Mythology is often misunderstood in today’s society, particularly because in the west, many try to interpret mythological belief systems literally and empirically which leaves no room for faith or mystery. Taking a clinical and methodical approach to the metaphor-rich stories of the past calcifies the myths: They become dry, brittle tombs that house the cracked hopes and inspiration that used to vivify and enliven those who participated in them. This calcification renders the mythology with little relevance to our world today. Trying to create a sense of “certainty” within mythology has also created cynicism, confusion, and mistrust and essentially taken the faith out of faith. There is more than one way to define truth—both from an empirical standpoint, as well as from a psychic (of the psyche) standpoint. Something can be untrue empirically, and still, hold a sense of truth for our psyche. The myths become true when we understand their metaphorical nature, and how they can be meaningfully true for us.
Because of this short-sighted approach, the word “myth” has become synonymous with “false.” But it didn’t originally mean that. The term “mythology” is derived from two Greek words: mythos, meaning “speech, thought, story, or anything delivered by word of mouth” and logos, meaning “word, discourse or reason.” In the Greek world, mythology was originally an oral tradition that explained the stories and legends of the culture. The term “myth” now has a common meaning, namely something false or fictional. That meaning is, in fact, a historical consequence of philosophy’s response to myth and is not indicative of its original meaning.
For us, this skewed meaning of “myth” has emerged as our myths have calcified over the years. We no longer believe in our myths, because we can’t find empirical data within the mythology. This is problematic, as these stories were never meant to be taken as fact, but rather to be understood as an inspirational metaphor. As a result of this desire for certainty, we’ve lost our connection to the mythological and archetypal underpinnings that sustain us. We’ve sought empirical truth in mythology and in doing so, sacrificed the human truth that they point to.
Myths don’t need to be true in an empirical sense. In fact, there are multiple kinds of truth. Something can be true empirically when it is proven with hard science and data. But, something can also be psychologically true, experientially true, or emotionally true. This is the realm in which mythology reveals truth. Mythology gives us an internal understanding of our beingness, it provides grounding to our emotional world and cloaks the framework of our psyche with stories that give us context for the unexplainable mysteries within our lives—whether those mysteries are “Why did he or she leave me?” or “Where do I come from?” How could this type of truth be any less valuable than hard facts or data? When we consider this type of truth to be synonymous with meaning, we see the importance of the metaphors of mythology.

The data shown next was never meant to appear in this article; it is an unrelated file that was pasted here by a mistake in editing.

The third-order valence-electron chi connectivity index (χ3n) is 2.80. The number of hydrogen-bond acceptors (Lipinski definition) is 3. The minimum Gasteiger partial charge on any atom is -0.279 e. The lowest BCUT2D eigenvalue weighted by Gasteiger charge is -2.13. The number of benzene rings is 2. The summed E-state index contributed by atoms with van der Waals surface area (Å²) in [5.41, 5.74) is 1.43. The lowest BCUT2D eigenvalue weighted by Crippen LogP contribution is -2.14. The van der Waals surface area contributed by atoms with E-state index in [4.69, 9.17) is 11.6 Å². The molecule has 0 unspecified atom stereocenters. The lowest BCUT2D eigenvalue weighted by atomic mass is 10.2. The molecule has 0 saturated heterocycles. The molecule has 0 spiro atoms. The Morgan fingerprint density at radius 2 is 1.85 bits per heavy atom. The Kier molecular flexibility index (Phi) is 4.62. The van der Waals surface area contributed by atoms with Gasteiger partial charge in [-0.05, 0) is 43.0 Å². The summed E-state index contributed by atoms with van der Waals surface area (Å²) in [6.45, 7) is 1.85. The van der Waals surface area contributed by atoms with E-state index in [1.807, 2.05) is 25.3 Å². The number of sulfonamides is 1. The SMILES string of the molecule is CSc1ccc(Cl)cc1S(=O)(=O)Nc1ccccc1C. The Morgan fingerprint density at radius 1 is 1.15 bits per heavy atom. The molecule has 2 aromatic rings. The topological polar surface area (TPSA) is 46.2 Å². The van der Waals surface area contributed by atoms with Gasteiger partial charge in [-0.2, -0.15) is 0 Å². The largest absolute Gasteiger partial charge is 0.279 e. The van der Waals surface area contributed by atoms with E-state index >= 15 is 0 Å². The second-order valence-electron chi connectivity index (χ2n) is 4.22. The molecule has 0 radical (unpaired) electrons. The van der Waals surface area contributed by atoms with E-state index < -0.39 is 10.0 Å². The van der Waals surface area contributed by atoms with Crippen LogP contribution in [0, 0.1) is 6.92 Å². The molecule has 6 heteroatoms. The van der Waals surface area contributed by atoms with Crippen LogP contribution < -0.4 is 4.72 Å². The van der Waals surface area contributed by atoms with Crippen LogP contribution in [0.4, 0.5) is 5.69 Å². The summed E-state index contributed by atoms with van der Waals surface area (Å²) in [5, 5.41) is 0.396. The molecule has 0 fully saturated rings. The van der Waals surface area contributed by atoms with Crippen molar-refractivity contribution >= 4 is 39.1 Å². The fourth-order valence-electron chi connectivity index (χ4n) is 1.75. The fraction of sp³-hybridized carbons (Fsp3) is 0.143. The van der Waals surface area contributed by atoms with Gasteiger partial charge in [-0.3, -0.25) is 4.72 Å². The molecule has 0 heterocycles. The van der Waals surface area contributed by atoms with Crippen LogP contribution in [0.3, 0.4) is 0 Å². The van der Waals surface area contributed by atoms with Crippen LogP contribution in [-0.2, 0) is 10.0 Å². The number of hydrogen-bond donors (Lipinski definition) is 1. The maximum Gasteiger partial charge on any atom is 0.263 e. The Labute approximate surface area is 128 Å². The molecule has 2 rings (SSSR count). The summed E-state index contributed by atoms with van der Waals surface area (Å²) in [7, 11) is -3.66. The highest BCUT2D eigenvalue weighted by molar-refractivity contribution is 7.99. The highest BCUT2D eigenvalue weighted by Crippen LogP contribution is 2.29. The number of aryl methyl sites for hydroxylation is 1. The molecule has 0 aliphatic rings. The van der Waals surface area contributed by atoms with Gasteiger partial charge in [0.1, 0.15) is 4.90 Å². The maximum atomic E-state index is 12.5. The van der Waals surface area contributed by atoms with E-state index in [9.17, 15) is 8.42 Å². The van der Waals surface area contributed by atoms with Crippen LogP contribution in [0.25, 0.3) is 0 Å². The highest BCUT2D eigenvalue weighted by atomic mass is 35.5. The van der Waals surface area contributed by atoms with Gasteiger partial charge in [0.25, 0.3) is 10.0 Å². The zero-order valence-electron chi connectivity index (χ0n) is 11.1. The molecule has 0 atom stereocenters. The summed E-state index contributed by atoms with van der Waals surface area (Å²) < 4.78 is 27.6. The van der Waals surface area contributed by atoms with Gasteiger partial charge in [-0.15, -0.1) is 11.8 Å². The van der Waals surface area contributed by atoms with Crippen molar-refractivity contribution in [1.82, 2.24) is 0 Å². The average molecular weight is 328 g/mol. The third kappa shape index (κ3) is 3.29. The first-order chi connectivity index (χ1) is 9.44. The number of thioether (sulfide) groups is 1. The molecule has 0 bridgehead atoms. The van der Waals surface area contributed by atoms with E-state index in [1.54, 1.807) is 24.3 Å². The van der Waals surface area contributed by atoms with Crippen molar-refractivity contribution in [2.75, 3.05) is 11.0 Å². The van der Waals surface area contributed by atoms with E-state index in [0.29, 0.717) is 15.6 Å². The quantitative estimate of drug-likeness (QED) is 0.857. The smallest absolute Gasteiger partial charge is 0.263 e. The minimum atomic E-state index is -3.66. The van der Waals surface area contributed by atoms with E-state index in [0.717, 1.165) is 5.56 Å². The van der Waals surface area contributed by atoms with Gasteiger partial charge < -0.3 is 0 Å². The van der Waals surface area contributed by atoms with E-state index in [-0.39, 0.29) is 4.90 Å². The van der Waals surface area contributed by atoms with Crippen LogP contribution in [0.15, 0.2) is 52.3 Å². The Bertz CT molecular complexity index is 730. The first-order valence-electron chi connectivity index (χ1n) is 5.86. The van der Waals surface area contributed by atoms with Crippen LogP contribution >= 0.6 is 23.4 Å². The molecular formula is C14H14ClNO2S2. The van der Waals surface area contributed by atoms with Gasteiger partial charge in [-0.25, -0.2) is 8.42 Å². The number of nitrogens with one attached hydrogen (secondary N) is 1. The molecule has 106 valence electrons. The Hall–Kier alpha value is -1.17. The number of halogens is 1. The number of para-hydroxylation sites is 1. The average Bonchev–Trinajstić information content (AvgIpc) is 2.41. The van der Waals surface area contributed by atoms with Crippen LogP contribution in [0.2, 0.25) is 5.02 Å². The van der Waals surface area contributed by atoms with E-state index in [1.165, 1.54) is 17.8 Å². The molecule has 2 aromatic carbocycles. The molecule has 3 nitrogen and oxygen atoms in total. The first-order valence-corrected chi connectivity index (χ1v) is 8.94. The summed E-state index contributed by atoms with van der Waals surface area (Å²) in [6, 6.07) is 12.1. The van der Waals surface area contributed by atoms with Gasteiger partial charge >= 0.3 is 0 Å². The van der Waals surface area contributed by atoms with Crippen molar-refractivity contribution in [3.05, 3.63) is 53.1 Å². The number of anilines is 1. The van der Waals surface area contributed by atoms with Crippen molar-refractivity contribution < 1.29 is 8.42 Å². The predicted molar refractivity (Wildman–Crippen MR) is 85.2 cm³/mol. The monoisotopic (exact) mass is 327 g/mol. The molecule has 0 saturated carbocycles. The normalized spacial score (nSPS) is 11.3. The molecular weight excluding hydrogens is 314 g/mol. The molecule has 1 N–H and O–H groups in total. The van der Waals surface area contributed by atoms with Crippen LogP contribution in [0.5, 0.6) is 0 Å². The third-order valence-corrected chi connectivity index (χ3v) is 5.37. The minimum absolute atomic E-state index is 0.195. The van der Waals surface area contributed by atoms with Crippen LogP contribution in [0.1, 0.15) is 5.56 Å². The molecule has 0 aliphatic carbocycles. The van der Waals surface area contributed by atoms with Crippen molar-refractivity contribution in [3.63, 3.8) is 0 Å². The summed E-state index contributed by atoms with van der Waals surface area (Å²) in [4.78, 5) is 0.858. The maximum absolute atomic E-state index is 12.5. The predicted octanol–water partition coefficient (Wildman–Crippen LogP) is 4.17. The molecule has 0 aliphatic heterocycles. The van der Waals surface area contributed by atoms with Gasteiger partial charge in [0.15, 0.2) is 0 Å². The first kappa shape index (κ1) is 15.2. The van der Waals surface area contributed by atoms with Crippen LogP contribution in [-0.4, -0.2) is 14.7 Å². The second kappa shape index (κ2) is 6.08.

These personal, meaningful truths are revealed to us within the metaphors of mythology. Myth is a metaphor. Just to clarify, a metaphor is where one thing is equated with something else, such as “she is a sprite” or “he is an angel.” We don’t actually expect that “he” has white wings attached to his back or that “she” is a woodland creature only six inches high. These metaphors give us clues to know and better understand the world around us and the people in it. Metaphors bring to life the mystery of our being in the best way possible: through providing a container or context within which to place them. With a growing lack of appreciation for the metaphors embedded in the mythologies of our ancestors, our hearts have hardened to the lessons that live therein. We no longer see ourselves in the myths—we see nonsense, outdated beliefs, and characters from a different era. When we take myths literally by trying to read them as factualized history, they lose their inspiration. In mythological terms, we’ve cut ourselves off from the wisdom that’s inspired generation after generation to make the world better than the last.

As well-rounded yoga teachers and spiritual torchbearers, we do need to know about #allthethings. We need to deepen our understanding of yoga and philosophy, but also learn more about mythology.

This week, on my Facebook Live, I took you inside my course (and my book!), Myths of the Asanas. I told you stories and gave you tips on how to bring those stories to life in your classes. 

 

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Resources and Links

You can read about all of the myths I spoke about in the Facebook Live in my book Myths of the Asanas.

In the course, Becoming the Hero: The Myths of Yoga I walk you through the myths associated with Yoga. I reveal the power of myth by revealing the journey of the hero and how it informs our lives…from the inside out.